a confession

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I have to come clean to you all....


I’ve been unfaithful.


Yes, it’s true. I...I...I started another blog.

It wasn’t that I was unhappy here, that my needs were not being fulfilled. Only that, well, someone else needed me more, made me feel special.

I know, I know…I can guess the question in your mind. Darling, I’m not sure the answer will make this any easier, but yes…yes we are in love.

You must hate me now.

Don't look at me that way.

Oh please…do something, say something…what must you think of me? I beg of you, your silence is unbearable....


Alright, so I’ll never write for soap operas. I’m definitely more the “I’m outta here, I’ve booked passage on a steamer, I won’t be sending any postcards from Brazil” kind of gal.

The truth is, I’ve been putting together a blog for my homies at my CSA pick-up. How’s that for Greek?

CSA? Never heard of it?

CSA, my man! Community Supported Agriculture! It’s all the rage among us earth-conscious, eco-friendly, compost-your-leftovers, if-it’s-yellow-let-it-mellow, put-a-soybean-in-your-gas-tank crowd! Buying your produce at the at the Super Fresh is soooooooooooooo last season, out-the-door with Everybody Loves Raymond and beige ultra-pointy shoes under too-long pants.

So, here's the scoop. Once a week, a lovely, local, family-owned farm (you hear that Mr. Cougar Mellencamp?) delivers 27 boxes of fresh, organic produce right to my doorstep. No the boxes aren’t all for me, silly. Can you imagine me eating 27 boxes of vegetables? I don’t own that much toilet paper.

No…what happens is that then other folks who are members of the CSA drive, walk, and ride their bikes to my house and pick up their produce. And you read that correctly: it is possible to walk somewhere in the suburbs and have the trip serve more utilitarian purpose than simply pumping blood, shedding calories, and making yourself ill by looking at all the golf-course green lawns and wondering at the amount of chemicals used that are now seeping into the ground water. Why don’t more people plant vegetable gardens here? Or keep sheep?

And, no, I’m not actually much fun to be around.

This week, we received lettuce, more lettuce, scallions, radishes, spinach and strawberries. Genuine, red, strawberry-smelling strawberries that - my Netherlandish following will be glad to hear - we enjoyed sans balsamic vinegar.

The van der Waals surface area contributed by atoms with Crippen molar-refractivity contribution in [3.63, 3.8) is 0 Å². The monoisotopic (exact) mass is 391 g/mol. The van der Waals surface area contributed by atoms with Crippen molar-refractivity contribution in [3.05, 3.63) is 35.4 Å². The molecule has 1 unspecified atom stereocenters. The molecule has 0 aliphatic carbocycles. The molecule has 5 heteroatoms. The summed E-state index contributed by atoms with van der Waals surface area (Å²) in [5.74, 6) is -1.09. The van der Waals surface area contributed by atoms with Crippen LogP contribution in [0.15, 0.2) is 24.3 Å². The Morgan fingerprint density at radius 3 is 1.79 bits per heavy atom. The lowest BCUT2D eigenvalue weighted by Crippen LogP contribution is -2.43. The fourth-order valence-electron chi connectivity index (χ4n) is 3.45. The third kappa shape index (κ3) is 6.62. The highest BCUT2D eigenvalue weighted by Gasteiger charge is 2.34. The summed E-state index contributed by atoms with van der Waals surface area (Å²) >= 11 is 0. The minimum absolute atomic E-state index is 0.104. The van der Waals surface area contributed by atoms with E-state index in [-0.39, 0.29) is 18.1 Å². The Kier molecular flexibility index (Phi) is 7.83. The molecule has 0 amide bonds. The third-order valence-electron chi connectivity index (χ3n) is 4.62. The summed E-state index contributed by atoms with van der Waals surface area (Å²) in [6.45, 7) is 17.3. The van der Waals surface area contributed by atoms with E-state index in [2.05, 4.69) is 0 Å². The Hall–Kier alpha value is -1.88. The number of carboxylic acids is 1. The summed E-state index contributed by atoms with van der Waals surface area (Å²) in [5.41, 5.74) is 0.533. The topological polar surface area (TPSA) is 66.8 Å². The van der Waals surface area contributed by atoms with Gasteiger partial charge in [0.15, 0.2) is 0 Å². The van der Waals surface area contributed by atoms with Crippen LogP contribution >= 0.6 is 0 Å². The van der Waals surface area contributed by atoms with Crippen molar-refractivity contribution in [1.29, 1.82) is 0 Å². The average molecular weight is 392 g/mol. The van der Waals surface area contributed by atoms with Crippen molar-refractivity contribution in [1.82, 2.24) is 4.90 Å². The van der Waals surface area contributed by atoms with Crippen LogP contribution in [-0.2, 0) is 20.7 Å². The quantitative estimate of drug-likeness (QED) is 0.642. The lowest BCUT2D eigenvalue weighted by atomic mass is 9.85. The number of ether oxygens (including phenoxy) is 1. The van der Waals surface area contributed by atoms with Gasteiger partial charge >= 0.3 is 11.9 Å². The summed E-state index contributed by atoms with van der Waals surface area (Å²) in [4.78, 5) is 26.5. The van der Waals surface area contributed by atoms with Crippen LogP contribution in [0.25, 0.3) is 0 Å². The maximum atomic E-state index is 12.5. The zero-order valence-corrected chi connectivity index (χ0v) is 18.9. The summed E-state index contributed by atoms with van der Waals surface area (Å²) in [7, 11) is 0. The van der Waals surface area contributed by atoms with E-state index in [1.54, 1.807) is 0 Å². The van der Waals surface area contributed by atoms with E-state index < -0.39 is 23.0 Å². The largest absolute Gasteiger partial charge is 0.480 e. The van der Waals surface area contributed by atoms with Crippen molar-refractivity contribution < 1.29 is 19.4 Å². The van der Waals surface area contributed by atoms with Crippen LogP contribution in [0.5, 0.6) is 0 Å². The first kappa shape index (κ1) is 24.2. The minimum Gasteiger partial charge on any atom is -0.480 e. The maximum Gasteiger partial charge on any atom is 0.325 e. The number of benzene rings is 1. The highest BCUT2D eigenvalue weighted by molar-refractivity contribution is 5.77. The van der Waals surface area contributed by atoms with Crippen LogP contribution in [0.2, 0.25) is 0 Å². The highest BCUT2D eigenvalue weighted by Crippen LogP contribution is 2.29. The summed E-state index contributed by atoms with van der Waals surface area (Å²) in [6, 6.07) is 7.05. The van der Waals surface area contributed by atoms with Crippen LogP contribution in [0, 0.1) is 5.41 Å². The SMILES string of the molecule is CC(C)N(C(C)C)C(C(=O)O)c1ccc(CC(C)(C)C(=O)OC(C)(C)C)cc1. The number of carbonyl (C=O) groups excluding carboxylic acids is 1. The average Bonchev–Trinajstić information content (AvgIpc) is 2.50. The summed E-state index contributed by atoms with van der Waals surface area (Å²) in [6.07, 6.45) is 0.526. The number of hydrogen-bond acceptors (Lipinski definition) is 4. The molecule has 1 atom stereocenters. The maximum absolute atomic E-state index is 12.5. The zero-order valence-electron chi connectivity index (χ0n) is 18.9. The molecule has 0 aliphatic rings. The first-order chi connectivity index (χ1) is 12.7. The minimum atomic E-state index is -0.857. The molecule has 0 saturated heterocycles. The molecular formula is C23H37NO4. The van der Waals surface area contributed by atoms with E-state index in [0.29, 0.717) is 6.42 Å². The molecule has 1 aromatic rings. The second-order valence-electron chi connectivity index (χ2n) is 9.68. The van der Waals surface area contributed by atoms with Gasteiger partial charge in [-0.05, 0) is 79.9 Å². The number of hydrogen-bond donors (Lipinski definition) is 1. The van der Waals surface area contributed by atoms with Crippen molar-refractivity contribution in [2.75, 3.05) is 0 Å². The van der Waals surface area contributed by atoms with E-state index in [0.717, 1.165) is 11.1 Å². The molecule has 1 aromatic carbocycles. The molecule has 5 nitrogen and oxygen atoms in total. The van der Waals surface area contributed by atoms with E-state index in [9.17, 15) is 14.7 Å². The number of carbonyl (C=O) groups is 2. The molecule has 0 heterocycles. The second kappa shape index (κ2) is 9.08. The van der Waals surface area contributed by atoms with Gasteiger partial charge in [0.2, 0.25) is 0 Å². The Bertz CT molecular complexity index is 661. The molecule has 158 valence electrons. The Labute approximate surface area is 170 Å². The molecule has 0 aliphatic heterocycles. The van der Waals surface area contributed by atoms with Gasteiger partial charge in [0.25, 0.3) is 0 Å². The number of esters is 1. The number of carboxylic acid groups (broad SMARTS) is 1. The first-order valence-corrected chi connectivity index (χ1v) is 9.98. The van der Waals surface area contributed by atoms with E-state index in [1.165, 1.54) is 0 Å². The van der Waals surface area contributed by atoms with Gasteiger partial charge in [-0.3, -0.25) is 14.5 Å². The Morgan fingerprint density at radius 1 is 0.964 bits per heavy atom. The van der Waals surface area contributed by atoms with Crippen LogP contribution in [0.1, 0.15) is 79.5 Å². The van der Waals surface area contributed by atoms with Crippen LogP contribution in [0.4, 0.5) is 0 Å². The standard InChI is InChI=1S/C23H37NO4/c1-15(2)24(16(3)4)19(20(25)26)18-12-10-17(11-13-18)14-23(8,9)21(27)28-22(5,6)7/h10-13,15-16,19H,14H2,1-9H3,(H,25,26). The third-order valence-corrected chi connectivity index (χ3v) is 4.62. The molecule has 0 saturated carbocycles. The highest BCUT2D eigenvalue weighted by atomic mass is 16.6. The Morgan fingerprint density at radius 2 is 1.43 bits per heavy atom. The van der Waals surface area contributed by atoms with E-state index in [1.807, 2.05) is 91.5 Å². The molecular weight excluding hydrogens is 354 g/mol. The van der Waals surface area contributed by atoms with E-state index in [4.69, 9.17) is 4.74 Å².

Now, sure, I still had to amend our pantry with some staples: milk, bread, eggs, chicken nuggets. And, it's been a cold spring. If this week’s produce box were all we had to live on, say, once the oil well runs dry and the mainstream farms go under as the petroleum-based fertilizers they are so dependant upon suddenly vanish…well, sure, in that case my family might be re-enacting one of the more haunting scenes from Pearl Buck's The Good Earth as I ration-out one radish for breakfast and begin breaking open the rainsticks we made at Girl Scouts to get to the dried lentils. And then we’re back to the toilet paper dilemma. Not to mention that now riding my bike 40 miles to the farm to pick-up the produce is a bit more utilitarian than even I am comfortable with, potential heart problems aside.

I don’t even like radishes all that much. And I hear we’re getting kale later-on in the season. I already have a few good recipes for kale, but please, if you have one that makes kale taste like peanut butter and jelly sandwiches, I’m yours on a velvet futon.

Okay, got to go now. I have to fuel-up my mini-van and run some errands.

Well, honestly, who do I look like?

Jim Kunstler?



Seriously, Jim, I love you. But, in this photo, it looks like you just ate an organic prune.

And Les Nessman is looking for his tie.


(By-the-by, I'm back here for real. The other blog thing? A fling. A fancy. I'll go there once a week to post the produce updates and new recipes, but that's it. My toilet paper jokes are lost on that lot.)
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1 comment:

anne said...

Ha!

You go girl! That's so cool! You get to raid everyone's vegetable box and they'll be none the wiser! Kidding.

No, it really is cool. That's a great thing you're doing and it will be easier on your children's understanding of their mother when in, oh about 10 years or so, you move to Hegins to raise alpacas. They can say "You know...I think it all started right around the time all the vegetables started showing up on the doorstep..."

I'm so proud of you, you earth-loving woman, you! Woohoo!

So...is there any Community Supported Horticulture? For say...people who might want...um...hostas?

Just asking.

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